Having ratified ILO convention no 111 it is obligatory for the government of India to end discrimination in respect of wages and conditions of service between different sets of workers doing same or equal value of work. In the face of massive contractorisation at the workplaces, this issue is most crucial for the hundreds of lakhs of contract workers across the country. The wage code bill should have made provisions for ending such discrimination. Instead, the government is going ahead just in the opposite direction to legalise contract work in perennial jobs on the one hand and bailing out Principal Employers of their obligations on contract workers on the other, making enabling provisions for the both in the present Code on Wages Bill through section 2(k) and 2(f), as mentioned above. Amendments to Contract Labour (R&A) Act in the same lines as has been done by Rajasthan and other state governments has already been legalised denying the coverage of almost all labour laws to all contract workers in the private sector and large sections in PSUs. The employees in more than 80% of factory establishments and more than 90% workforce in the services sector will be totally under the tyranny of the employers’ class. 


The right of the workers or their unions to question the accuracy of the balance sheet of the company or demand clarifications, to ascertain ‘allocable surplus’ while bargaining for bonus above the minimum level, which is available in the present Bonus Act is totally done away with in the proposed labour code on wages as per section 31(2) wherein it has been stated that ‘Audited accounts of companies shall not normally be questioned’. It also empowers the employers not to enclose any information contained in the balance sheet, if they so want. This is nothing but abrogation of workers’ right to collective bargaining in respect of bonus by the government. 


Section 46 of the Bill specifies that fixation of bonus or eligibility for payment of bonus or application of the Code in respect of bonus to an establishment in public sector shall be deemed to be an industrial dispute within the meaning of I.D. Act, 1947 meaning thereby that disputes regarding payment of wages, minimum wages or say gender discrimination etc. which this code deals with, shall not be termed as industrial dispute. 


The concept of inspection for the purpose of enforcement has been given a go-bye as inspectors will be replaced by facilitators (Chapter VII). The facilitators shall conduct inspection only in accordance with the scheme notified by the appropriate government from time to time in accordance with the web-based inspection schedule generated by such schemes. The experience of the web-portal based inspection scheme launched by the Modi government under its Shrameva Jayate Scheme, providing for inspection of 10% cases based on randomised selection of establishments among those captured/recorded in such web-portal, shows that inspection is limited to a very small section of establishments. The data captured and recorded in such web-portals itself is hardly 30% of the total number of establishments in the central sector.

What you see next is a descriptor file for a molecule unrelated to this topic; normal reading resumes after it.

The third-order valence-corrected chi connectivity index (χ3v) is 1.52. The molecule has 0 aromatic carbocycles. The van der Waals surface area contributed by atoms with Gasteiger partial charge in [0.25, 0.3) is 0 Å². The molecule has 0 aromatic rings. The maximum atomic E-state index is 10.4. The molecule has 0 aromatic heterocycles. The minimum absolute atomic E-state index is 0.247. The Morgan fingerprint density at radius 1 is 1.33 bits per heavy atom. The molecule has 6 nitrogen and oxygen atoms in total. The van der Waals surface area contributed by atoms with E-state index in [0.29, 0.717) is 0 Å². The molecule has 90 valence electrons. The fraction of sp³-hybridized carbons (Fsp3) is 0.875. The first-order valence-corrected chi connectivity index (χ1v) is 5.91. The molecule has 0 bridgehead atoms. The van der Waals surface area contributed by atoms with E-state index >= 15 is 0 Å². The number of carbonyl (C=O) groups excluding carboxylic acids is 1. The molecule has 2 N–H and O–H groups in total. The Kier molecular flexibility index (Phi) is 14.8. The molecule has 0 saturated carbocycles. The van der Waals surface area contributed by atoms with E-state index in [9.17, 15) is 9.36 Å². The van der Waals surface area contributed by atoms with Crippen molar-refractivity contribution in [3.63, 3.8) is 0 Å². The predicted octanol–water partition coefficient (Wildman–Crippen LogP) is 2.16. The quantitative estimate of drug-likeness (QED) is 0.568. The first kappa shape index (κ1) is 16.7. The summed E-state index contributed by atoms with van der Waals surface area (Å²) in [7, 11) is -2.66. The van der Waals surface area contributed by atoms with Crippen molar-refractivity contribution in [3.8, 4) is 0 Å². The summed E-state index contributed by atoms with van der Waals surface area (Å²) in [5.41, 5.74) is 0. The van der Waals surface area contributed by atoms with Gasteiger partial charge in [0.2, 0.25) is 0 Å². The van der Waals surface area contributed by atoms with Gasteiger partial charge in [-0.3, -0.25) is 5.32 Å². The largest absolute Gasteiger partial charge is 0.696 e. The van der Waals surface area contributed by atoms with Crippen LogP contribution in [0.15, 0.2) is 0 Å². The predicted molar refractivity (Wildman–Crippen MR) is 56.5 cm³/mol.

Thus the binding character of the provisions of inspection/enforcement mechanism is totally diluted making other provisions of the law practically meaningless to workers. The funniest part of this is, the facilitator who shall be a government appointee and shall be a public servant within the meaning of section 21 of the IPC and is authorised to search or seize documents from the employer as per various provisions of IPC & code of criminal procedure shall not have any power to take action against the defaulting employer. Rather he, like the aggrieved employee or trade union has to file application before the authority for fructifying the claim. Thus realisation of any legitimate claim will not be encumbrance free at all. 


Chapter VIII deals with ‘Offenses and Penalties’. Penalty for offenses by the employer vary from Rupees Ten Thousand to Rupees One lakh only. One can easily imagine how benevolent the government is towards offending employers. 


Section 60 of the Bill seems to be dangerous. It says ‘the provisions of this code shall have effect notwithstanding anything inconsistent therewith contained in any other law for the time being in force or in the terms of any award, agreement, settlement or contract of service’. Does it mean that bipartite/tripartite negotiations etc will no longer exist or will have binding effect? 


In reality, the Code on Wages Bill, while formally amalgamating the four wages related legislations has diluted the pro-labour components of the existing legislations, just to the advantage of the employers’ class. 


This is a betrayal to the consensus recommendations of the successive Indian Labour Conferences on Minimum Wage formulation and Scheme workers rights and entitlement. 


By thoroughly diluting the enforcement mechanism and in particular extremely restricting the inspection which is the life line of enforcement, the Bill has made other provisions on minimum wages, payment of wage and bonus etc practically meaningless. This Bill will promote more violation of its provisions than implementation. 


The Code on Wages Bill is a documentation of shameless desperate bid by the government to promote ‘ease of doing Business’ in the form of ‘ease of looting and suppressing the workers’ under the deceptive slogan of ‘Shrameva Jayate’. 


This exercise in deception and fraud on workers must be exposed. This Bill must be opposed and confronted through united struggle. 


September 2017